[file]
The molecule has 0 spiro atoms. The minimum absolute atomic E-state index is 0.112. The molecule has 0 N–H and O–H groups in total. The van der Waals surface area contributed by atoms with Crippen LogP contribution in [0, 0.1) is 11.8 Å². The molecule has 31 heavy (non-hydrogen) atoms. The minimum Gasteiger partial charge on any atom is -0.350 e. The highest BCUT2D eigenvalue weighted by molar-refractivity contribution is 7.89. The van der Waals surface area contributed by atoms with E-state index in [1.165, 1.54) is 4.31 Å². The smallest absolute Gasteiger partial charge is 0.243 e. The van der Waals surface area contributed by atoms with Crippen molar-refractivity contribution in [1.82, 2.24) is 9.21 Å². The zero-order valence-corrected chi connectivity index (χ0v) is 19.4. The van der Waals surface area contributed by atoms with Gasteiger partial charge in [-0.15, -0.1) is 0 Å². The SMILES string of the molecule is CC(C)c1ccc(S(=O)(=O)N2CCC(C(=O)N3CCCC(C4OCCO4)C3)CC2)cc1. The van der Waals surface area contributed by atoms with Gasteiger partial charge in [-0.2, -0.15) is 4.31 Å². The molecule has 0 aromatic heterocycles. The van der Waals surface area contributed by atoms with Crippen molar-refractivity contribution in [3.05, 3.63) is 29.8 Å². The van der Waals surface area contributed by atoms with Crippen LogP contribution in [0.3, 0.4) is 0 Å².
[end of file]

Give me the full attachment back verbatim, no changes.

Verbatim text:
The molecule has 0 spiro atoms. The minimum absolute atomic E-state index is 0.112. The molecule has 0 N–H and O–H groups in total. The van der Waals surface area contributed by atoms with Crippen LogP contribution in [0, 0.1) is 11.8 Å². The molecule has 31 heavy (non-hydrogen) atoms. The minimum Gasteiger partial charge on any atom is -0.350 e. The highest BCUT2D eigenvalue weighted by molar-refractivity contribution is 7.89. The van der Waals surface area contributed by atoms with E-state index in [1.165, 1.54) is 4.31 Å². The smallest absolute Gasteiger partial charge is 0.243 e. The van der Waals surface area contributed by atoms with Crippen molar-refractivity contribution in [1.82, 2.24) is 9.21 Å². The zero-order valence-corrected chi connectivity index (χ0v) is 19.4. The van der Waals surface area contributed by atoms with Gasteiger partial charge in [-0.15, -0.1) is 0 Å². The SMILES string of the molecule is CC(C)c1ccc(S(=O)(=O)N2CCC(C(=O)N3CCCC(C4OCCO4)C3)CC2)cc1. The van der Waals surface area contributed by atoms with Gasteiger partial charge in [-0.2, -0.15) is 4.31 Å². The molecule has 0 aromatic heterocycles. The van der Waals surface area contributed by atoms with Crippen molar-refractivity contribution in [3.05, 3.63) is 29.8 Å². The van der Waals surface area contributed by atoms with Crippen LogP contribution in [0.3, 0.4) is 0 Å².